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FREE SATURDAY 25 FEBRUARY THE OFFICAL GFF DAILY GUIDE

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WHAT’S INSIDE? 2 — TODAY’S PICKS What’s happening at GFF today 2 — INTERVIEW: FIELDING HOPE The CineSkinny meets with the Cry Parrot member to discuss his collaboration with Umberto 3 — REVIEWS Once Upon a Time in Anatolia ★★★ The Raid ★★★★ Vivienne Westwood: Do It Yourself! ★ 4 — WHAT’S NEW ONLINE The latest news, comments and pictures from the festival 4 — COMPETITION Win tickets to see Black Pond by answering one simple question

URBAN DECAY Produced by The Skinny magazine in association with the Glasgow Film Festival

As the long forgotten DEATH WATCH returns to the big screen at GFF, we examine its connection with Glasgow WORDS: ALAN BETT SOMETIMES IT is not the pioneers who are most lauded. They take the first tentative step forward before being trampled. This seems to be the case with Death Watch, Bertrand Tavernier’s Glasgow-set nightmare. In 1980 he predated Videodrome and The Truman Show with this futuristic tale of a dark, manipulative media feeding its voyeuristic public. The film was quietly and criminally forgotten until now. Harvey Keitel stars as a reporter working for a sinister TV company who implant a camera in his eye. His task is to film the final days of a dying woman (Romy Schneider) for an audience far removed from mortality because of medical advances. Her rare journey towards death seems to invoke thanatos, Freud’s death instinct. Their emotionally-starved lives yearn for the hurtful reality of her passing. From behind a two-way mirror Roddy (Keitel) and Vincent (Harry Dean Stanton)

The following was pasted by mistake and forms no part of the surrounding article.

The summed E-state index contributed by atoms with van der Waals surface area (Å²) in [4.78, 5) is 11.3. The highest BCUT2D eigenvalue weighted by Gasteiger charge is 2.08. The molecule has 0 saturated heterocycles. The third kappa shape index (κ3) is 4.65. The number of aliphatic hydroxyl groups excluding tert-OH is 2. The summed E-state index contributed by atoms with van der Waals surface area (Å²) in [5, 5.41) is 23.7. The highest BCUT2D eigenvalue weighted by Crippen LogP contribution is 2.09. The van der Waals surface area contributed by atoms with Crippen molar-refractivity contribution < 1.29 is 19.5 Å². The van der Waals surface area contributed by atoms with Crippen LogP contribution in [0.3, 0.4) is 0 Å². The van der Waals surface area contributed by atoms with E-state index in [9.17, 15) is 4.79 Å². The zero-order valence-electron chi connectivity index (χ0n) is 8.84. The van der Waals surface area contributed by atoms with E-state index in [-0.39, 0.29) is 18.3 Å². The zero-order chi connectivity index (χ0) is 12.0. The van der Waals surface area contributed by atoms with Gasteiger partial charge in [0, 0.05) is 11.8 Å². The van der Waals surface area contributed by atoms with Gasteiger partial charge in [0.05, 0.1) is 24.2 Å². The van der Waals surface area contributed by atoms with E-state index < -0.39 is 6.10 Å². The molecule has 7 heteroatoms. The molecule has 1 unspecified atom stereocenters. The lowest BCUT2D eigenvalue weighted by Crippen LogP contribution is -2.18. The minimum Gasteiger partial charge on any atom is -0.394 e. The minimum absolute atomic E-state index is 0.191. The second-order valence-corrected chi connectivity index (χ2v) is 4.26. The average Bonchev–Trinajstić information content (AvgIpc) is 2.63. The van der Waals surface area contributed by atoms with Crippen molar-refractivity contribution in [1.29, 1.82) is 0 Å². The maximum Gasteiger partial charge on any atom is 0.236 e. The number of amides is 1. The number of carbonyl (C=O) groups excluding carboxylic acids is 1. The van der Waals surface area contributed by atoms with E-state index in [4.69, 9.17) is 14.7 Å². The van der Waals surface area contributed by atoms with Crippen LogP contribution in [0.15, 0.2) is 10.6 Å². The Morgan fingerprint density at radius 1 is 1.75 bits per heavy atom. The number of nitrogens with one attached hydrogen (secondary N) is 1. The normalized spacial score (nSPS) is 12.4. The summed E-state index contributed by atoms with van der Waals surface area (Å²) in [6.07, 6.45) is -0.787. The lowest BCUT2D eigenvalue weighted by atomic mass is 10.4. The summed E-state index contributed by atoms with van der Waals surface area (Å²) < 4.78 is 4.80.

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delight in the fact that she has clear, honest features, her expressions easy to read. There was no narrative need for Death Watch to be filmed in Glasgow; it seems to be a decision made purely on visual merit. The city in the late 1970s fits the story, where desolation of the soul was made tangible through a mixture of cold Gothic eloquence and urban decay. Just as New York in the 80s made a cheap postapocalyptic set for The Bronx Warriors features, and whose reality shocked further in the 1979 documentary 80 Blocks from Tiffany’s, the industrially broken Glasgow of the 70s needed little make-up to become a futuristic state of perdition. Tavernier provides an interesting commentary on human emotion sculpted by science and technology. The public are fed processed pain through the cathode tube of television. The